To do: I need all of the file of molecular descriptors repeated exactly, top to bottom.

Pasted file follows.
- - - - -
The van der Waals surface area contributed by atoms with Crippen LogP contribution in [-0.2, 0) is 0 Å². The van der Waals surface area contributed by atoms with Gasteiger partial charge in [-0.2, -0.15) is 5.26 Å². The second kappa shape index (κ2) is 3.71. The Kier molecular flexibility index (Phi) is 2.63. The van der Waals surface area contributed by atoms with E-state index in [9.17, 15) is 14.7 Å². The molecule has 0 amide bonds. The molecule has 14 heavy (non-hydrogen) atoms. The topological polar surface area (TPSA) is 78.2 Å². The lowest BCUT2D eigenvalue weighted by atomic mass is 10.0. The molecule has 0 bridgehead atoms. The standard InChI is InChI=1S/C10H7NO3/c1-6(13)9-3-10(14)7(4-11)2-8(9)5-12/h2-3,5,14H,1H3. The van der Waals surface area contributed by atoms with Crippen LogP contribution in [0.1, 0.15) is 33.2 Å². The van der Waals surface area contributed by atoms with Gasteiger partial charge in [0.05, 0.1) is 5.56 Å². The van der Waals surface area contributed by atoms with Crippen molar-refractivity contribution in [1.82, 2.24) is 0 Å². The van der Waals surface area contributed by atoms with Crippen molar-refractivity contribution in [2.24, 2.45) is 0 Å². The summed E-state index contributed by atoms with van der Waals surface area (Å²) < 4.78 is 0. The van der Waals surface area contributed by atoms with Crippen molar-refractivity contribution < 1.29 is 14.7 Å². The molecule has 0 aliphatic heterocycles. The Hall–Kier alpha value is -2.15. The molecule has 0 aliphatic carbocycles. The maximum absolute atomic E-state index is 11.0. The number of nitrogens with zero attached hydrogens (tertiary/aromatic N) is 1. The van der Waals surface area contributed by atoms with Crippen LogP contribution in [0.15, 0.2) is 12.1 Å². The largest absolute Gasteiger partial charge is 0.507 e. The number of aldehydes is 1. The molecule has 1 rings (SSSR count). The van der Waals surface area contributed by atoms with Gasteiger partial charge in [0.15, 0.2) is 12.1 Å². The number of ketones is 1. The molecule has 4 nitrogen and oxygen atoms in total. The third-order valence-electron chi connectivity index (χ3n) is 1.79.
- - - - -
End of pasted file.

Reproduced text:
The van der Waals surface area contributed by atoms with Crippen LogP contribution in [-0.2, 0) is 0 Å². The van der Waals surface area contributed by atoms with Gasteiger partial charge in [-0.2, -0.15) is 5.26 Å². The second kappa shape index (κ2) is 3.71. The Kier molecular flexibility index (Phi) is 2.63. The van der Waals surface area contributed by atoms with E-state index in [9.17, 15) is 14.7 Å². The molecule has 0 amide bonds. The molecule has 14 heavy (non-hydrogen) atoms. The topological polar surface area (TPSA) is 78.2 Å². The lowest BCUT2D eigenvalue weighted by atomic mass is 10.0. The molecule has 0 bridgehead atoms. The standard InChI is InChI=1S/C10H7NO3/c1-6(13)9-3-10(14)7(4-11)2-8(9)5-12/h2-3,5,14H,1H3. The van der Waals surface area contributed by atoms with Crippen LogP contribution in [0.1, 0.15) is 33.2 Å². The van der Waals surface area contributed by atoms with Gasteiger partial charge in [0.05, 0.1) is 5.56 Å². The van der Waals surface area contributed by atoms with Crippen molar-refractivity contribution in [1.82, 2.24) is 0 Å². The van der Waals surface area contributed by atoms with Crippen molar-refractivity contribution in [2.24, 2.45) is 0 Å². The summed E-state index contributed by atoms with van der Waals surface area (Å²) < 4.78 is 0. The van der Waals surface area contributed by atoms with Crippen molar-refractivity contribution < 1.29 is 14.7 Å². The molecule has 0 aliphatic heterocycles. The Hall–Kier alpha value is -2.15. The molecule has 0 aliphatic carbocycles. The maximum absolute atomic E-state index is 11.0. The number of nitrogens with zero attached hydrogens (tertiary/aromatic N) is 1. The van der Waals surface area contributed by atoms with Crippen LogP contribution in [0.15, 0.2) is 12.1 Å². The largest absolute Gasteiger partial charge is 0.507 e. The number of aldehydes is 1. The molecule has 1 rings (SSSR count). The van der Waals surface area contributed by atoms with Gasteiger partial charge in [0.15, 0.2) is 12.1 Å². The number of ketones is 1. The molecule has 4 nitrogen and oxygen atoms in total. The third-order valence-electron chi connectivity index (χ3n) is 1.79.